Having surveyed many Bay Area theaters’ 2011-12 rosters, I’m left only with a feeling of blobby sameness. Perhaps it’s true that any press release only knicks the surface of what a theater is all about, but at the same time you can tell a good amount about a company by the kind of work it chooses to put on. Unfortunately, many mixes this year (and every year?) comprise the same components: The classic. The moneymaker. The token experimental piece. The play by a member of a historically disadvantaged community, usually about identity.
Obviously, whether a theater likes the production concept and thinks it would make a meaningful and timely statement are only a couple of the concerns that go into its decision to produce a show. Others include
- How much does it cost?
- Which copyrights can we get?
- Which artists are available?
- What does our board of directors support?
- How does this show relate to the other slots we’ve already got filled this year and to what we did last year?
But I wonder if there’s any way a season could be more than an arbitrary, ad-hoc jumbling of the projects that happen to be available at a given time and, in sum, check all the required boxes. Alex Ross writes of similar dreams for the classical music world, albeit on a smaller scale—he speaks of the way different pieces in a single evening, rather than over the course of a year, might be in conversation with one another, but I think his logic can be extended:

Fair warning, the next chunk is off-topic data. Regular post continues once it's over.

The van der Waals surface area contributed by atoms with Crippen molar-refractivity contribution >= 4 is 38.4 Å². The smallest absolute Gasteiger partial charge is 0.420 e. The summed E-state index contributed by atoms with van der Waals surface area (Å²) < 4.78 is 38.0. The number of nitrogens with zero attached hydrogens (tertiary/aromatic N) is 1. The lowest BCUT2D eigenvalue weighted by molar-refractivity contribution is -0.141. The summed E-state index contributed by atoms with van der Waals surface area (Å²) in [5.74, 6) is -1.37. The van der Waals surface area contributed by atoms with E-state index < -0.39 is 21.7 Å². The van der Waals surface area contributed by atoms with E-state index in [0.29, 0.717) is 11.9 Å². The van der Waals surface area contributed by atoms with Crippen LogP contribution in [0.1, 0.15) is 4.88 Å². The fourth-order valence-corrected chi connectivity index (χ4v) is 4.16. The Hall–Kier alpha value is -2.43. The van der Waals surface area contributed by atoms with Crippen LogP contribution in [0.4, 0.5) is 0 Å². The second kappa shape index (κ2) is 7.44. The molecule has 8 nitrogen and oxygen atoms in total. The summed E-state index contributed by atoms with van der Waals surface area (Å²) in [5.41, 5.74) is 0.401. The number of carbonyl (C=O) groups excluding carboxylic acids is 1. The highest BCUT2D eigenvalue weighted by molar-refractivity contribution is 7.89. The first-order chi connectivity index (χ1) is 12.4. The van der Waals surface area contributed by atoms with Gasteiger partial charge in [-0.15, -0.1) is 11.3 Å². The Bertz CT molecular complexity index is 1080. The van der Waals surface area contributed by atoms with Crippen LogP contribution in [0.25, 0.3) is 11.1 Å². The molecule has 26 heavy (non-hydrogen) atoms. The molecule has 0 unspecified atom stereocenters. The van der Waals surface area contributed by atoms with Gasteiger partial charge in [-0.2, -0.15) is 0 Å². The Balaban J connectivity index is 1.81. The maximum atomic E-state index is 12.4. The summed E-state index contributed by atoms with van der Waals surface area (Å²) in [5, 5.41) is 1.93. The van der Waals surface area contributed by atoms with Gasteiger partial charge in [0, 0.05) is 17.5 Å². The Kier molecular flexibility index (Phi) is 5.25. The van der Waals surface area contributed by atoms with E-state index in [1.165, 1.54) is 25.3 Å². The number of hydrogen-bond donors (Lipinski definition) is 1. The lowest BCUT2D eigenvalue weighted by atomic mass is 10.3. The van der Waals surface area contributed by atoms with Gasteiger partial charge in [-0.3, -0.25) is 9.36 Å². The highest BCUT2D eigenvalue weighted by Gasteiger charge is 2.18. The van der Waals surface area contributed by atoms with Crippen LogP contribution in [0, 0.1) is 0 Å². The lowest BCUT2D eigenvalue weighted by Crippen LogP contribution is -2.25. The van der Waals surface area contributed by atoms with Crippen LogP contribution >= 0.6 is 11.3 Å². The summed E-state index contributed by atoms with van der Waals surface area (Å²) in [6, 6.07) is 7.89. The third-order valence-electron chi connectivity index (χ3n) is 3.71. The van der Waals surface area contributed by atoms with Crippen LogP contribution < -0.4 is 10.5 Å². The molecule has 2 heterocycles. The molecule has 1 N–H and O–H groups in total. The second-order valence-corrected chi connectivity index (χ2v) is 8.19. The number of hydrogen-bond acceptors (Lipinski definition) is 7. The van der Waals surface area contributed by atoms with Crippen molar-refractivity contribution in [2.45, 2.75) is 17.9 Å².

The average orchestral program presents a familiar configuration of familiar works—an overture, a symphony, a new piece here and there—with no obvious intellectual goal. The mechanical reshuffling of canonical repertory creates the impression that classical music is an all-purpose fabric that can be cut by the yard…The typical season is a catalogue of missed opportunities. Great programs create a kind of invisible drama, establishing narrative connections between pieces that may or may not be directly related.
I’ve spoken with a couple of artistic directors—Tore Ingersoll-Thorp, at Sleepwalkers, and Kat Owens, at the Undermain (in Dallas)—whose solution is to eschew the season model altogether. For them, when you have a season, all you get is subscribers, a dubious benefit when you aren’t obsessed with growing, particularly when considering the potential cost to the quality and integrity of your work: Some productions become slot fillers, diluting the strength of your season and distracting you from the work you care about.
I’ll be on the lookout for more radical season/non-season models. (Sleepwalkers has devoted its entire year to a trilogy by one playwright, J.C. Lee, the conclusion of which premieres in August. Info here.) In the meantime, perhaps I’ll continue adhering to the critic’s version of a non-season: Only covering the shows I care about (at the expense of developing consistent relationships with theater companies).